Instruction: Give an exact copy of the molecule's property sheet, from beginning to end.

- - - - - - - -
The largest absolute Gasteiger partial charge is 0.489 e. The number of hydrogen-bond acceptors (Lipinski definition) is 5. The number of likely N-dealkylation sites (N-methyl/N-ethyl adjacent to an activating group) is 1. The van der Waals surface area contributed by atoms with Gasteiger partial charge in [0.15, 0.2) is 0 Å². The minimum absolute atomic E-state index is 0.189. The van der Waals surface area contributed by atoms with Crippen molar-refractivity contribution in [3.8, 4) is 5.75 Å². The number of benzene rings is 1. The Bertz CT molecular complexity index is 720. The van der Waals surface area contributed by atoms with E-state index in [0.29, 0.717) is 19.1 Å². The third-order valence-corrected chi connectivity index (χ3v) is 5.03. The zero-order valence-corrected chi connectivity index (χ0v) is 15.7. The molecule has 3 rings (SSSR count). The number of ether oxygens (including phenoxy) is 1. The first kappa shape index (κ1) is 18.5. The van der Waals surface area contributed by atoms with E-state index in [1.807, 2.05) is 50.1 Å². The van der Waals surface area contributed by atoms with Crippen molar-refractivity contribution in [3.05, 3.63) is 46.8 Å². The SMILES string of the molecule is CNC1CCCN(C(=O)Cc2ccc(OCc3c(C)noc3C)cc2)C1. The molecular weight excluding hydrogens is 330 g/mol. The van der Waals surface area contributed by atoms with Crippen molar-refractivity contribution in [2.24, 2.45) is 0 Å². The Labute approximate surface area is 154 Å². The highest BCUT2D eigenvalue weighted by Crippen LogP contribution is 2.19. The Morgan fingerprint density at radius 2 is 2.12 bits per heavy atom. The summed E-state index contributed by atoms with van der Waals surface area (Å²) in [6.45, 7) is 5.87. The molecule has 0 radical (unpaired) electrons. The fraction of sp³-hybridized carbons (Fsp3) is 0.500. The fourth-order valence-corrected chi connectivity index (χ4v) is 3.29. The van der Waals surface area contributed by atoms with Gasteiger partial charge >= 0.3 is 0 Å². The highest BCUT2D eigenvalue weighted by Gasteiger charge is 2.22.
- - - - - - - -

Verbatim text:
The largest absolute Gasteiger partial charge is 0.489 e. The number of hydrogen-bond acceptors (Lipinski definition) is 5. The number of likely N-dealkylation sites (N-methyl/N-ethyl adjacent to an activating group) is 1. The van der Waals surface area contributed by atoms with Gasteiger partial charge in [0.15, 0.2) is 0 Å². The minimum absolute atomic E-state index is 0.189. The van der Waals surface area contributed by atoms with Crippen molar-refractivity contribution in [3.8, 4) is 5.75 Å². The number of benzene rings is 1. The Bertz CT molecular complexity index is 720. The van der Waals surface area contributed by atoms with E-state index in [0.29, 0.717) is 19.1 Å². The third-order valence-corrected chi connectivity index (χ3v) is 5.03. The zero-order valence-corrected chi connectivity index (χ0v) is 15.7. The molecule has 3 rings (SSSR count). The number of ether oxygens (including phenoxy) is 1. The first kappa shape index (κ1) is 18.5. The van der Waals surface area contributed by atoms with E-state index in [1.807, 2.05) is 50.1 Å². The van der Waals surface area contributed by atoms with Crippen molar-refractivity contribution in [3.05, 3.63) is 46.8 Å². The SMILES string of the molecule is CNC1CCCN(C(=O)Cc2ccc(OCc3c(C)noc3C)cc2)C1. The molecular weight excluding hydrogens is 330 g/mol. The van der Waals surface area contributed by atoms with Crippen molar-refractivity contribution in [2.24, 2.45) is 0 Å². The Labute approximate surface area is 154 Å². The highest BCUT2D eigenvalue weighted by Crippen LogP contribution is 2.19. The Morgan fingerprint density at radius 2 is 2.12 bits per heavy atom. The summed E-state index contributed by atoms with van der Waals surface area (Å²) in [6.45, 7) is 5.87. The molecule has 0 radical (unpaired) electrons. The fraction of sp³-hybridized carbons (Fsp3) is 0.500. The fourth-order valence-corrected chi connectivity index (χ4v) is 3.29. The van der Waals surface area contributed by atoms with Gasteiger partial charge >= 0.3 is 0 Å². The highest BCUT2D eigenvalue weighted by Gasteiger charge is 2.22.